• • Georg D. Heidingsfelder (1899–1967), Catholic church
  • • Rudolf-Ernst Heiland (1910–1965), IKD
  • • Ernst Heilmann (1881–1940), SPD
  • • Karl Heinrich (SPD) (1890–1946), SPD, Reichsbanner
  • • Willi Heinze (1910–1944), KPD, Robert Uhrig Group
  • • Bernhard Heinzmann (1903–1942), Catholic church
  • • Walter Held (1910–1942), IKD
  • • Georg Henke (1908–1986), KPD
  • • Albert Hensel (1895–1942), KPD
  • • Liselotte Herrmann (1906–1938), KPD
  • • Theo Hespers (1903–1943)
  • • Karl Hetz (b. 1906), National Committee for a Free Germany
  • • Heinz Heydrich (1905-1944), younger brother of Reinhard Heydrich ("The Butcher of Prague")
  • • Friedrich Hielscher (1902–1990), Konservative Revolution
  • • Rainer Hildebrandt (1914–2004), Haushofer-Kreis
  • • Else Himmelheber (1905–1944), resistance group in Schlotterbeck aus Luginsland
  • • Oskar Hippe (1900–1990), Trotzkyist
  • • Else Hirsch (1889-1942 or 1943), schoolteacher, organized 10 children's transports out of Germany
  • • Michael Hirschberg (1889–1937), SPD
  • • Walter Hochmuth (1904–1979), KPD
  • • Clemens Högg (1880–1945), SPD
  • • Josef Höhn (1902–1945), Saefkow-Jacob-Bästlein Organization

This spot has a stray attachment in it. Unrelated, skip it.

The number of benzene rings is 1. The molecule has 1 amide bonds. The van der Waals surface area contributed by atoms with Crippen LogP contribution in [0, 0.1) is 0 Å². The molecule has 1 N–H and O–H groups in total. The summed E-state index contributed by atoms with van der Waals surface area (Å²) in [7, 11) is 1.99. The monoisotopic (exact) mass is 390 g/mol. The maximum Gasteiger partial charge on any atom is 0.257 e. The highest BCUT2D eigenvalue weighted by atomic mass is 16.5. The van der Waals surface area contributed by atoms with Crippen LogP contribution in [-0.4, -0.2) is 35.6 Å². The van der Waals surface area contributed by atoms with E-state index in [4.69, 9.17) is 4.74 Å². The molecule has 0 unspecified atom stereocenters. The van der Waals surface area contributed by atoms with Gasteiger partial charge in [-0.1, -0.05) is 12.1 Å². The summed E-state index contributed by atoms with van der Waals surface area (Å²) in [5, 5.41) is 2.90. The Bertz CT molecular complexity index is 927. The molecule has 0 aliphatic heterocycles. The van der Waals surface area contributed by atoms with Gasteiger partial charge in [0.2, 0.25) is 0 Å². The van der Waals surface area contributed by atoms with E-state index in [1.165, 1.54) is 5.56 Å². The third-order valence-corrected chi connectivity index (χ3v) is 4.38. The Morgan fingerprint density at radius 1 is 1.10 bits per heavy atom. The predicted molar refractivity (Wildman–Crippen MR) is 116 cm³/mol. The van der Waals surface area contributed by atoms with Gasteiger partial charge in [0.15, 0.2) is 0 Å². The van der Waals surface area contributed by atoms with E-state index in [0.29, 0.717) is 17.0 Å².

• • Arthur Hoffmann (1900–1945), KPD, National Committee for a Free Germany
  • • Erich Honecker (1912–1994), KPD
  • • Hans Hornberger (d. 1944), KPD [1]
  • • Kurt Huber (1893–1943), White Rose
  • • Rupert Huber (1896–1945), Antinazistische Deutsche Volksfront
  • • Helmuth Hübener (1925–1942), Hamburg Vierergruppe (German Resistance)
  • • Walter Huder (1921–2002)
  • • Alois Hundhammer (1900–1974), at the time, the youngest member of the Bavarian Landtag
  • • Peter Hüppeler (1913–1944), Ehrenfeld Group

I

  • • Karl Ibach (1915–1990), KPD
  • • Friedrich Illies (1896–1962), Stahlhelm, leader of a conservative resistance group in Grafschaft Bentheim
  • • Hans Ils (1906–1988), Socialist Workers' Party of Germany
  • • Max Ingberg (1904–1983), SPD, party chairman of Sopade, Belgium

J

  • • Franz Jacob (1906–1944), KPD, Bästlein-Jacob-Abshagen Group, Saefkow-Jacob-Bästlein Organization
  • • Katharina Jacob (1907–1989), KPD, Bästlein-Jacob-Abshagen Group
  • • Artur Jacobs (30 March 1880 in Elberfeld (today part of Wuppertal) - 23. January 1968 in Essen), Leader of the Bund, a communitarian group of Jews and Gentiles in Germany.
  • • Matthias Jacobs (1885–1935), elected legislator from Prussia SPD
  • • Rudolf Jacobs (1914–1944), (in Italy, naval officer, partisan in Italy with "Ugo Muccini" Garibaldi brigade)
  • • Hildegard Jadamowitz (1916–1942), KPD, Herbert Baum Group
  • • Franz Jägerstätter (1907–1943), acted alone, Catholic church
  • • Frieda (Friedel) and Rudolf Jahn (d. 1951), Covenant of Religious Socialists of Germany
  • • Hans Jahn (1885–1960), International Transport Workers' Federation
  • • Julius von Jan (1897–1964), Confessing Church
  • • Hans Jendretzky (1897–1992), KPD
  • • Marianne Joachim (1921–1943), Herbert Baum Group